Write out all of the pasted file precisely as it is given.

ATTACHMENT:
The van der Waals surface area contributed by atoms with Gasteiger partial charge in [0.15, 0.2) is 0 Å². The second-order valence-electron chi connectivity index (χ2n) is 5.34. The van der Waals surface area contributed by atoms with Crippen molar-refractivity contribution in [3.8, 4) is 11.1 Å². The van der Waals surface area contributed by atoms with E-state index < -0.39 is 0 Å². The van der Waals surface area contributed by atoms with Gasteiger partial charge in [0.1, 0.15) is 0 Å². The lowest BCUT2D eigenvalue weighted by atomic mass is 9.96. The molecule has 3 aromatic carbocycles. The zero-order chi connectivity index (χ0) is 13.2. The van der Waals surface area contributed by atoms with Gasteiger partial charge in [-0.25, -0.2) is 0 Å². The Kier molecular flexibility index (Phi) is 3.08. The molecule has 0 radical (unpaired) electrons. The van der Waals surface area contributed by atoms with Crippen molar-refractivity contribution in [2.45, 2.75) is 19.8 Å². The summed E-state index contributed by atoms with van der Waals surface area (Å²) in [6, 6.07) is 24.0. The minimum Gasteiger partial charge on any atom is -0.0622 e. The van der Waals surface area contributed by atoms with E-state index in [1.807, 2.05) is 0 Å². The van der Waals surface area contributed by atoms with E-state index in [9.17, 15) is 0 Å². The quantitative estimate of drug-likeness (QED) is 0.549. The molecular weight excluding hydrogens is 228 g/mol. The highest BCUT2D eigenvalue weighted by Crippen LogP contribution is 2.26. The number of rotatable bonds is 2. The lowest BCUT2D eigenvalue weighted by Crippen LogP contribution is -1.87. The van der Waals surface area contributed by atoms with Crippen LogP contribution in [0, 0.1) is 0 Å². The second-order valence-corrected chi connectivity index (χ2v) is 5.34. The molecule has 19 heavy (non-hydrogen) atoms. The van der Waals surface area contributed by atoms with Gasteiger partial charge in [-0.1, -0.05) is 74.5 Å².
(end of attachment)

The van der Waals surface area contributed by atoms with Gasteiger partial charge in [0.15, 0.2) is 0 Å². The second-order valence-electron chi connectivity index (χ2n) is 5.34. The van der Waals surface area contributed by atoms with Crippen molar-refractivity contribution in [3.8, 4) is 11.1 Å². The van der Waals surface area contributed by atoms with E-state index < -0.39 is 0 Å². The van der Waals surface area contributed by atoms with Gasteiger partial charge in [0.1, 0.15) is 0 Å². The lowest BCUT2D eigenvalue weighted by atomic mass is 9.96. The molecule has 3 aromatic carbocycles. The zero-order chi connectivity index (χ0) is 13.2. The van der Waals surface area contributed by atoms with Gasteiger partial charge in [-0.25, -0.2) is 0 Å². The Kier molecular flexibility index (Phi) is 3.08. The molecule has 0 radical (unpaired) electrons. The van der Waals surface area contributed by atoms with Crippen molar-refractivity contribution in [2.45, 2.75) is 19.8 Å². The summed E-state index contributed by atoms with van der Waals surface area (Å²) in [6, 6.07) is 24.0. The minimum Gasteiger partial charge on any atom is -0.0622 e. The van der Waals surface area contributed by atoms with E-state index in [1.807, 2.05) is 0 Å². The van der Waals surface area contributed by atoms with E-state index in [9.17, 15) is 0 Å². The quantitative estimate of drug-likeness (QED) is 0.549. The molecular weight excluding hydrogens is 228 g/mol. The highest BCUT2D eigenvalue weighted by Crippen LogP contribution is 2.26. The number of rotatable bonds is 2. The lowest BCUT2D eigenvalue weighted by Crippen LogP contribution is -1.87. The van der Waals surface area contributed by atoms with Crippen LogP contribution in [0, 0.1) is 0 Å². The second-order valence-corrected chi connectivity index (χ2v) is 5.34. The molecule has 19 heavy (non-hydrogen) atoms. The van der Waals surface area contributed by atoms with Gasteiger partial charge in [-0.1, -0.05) is 74.5 Å².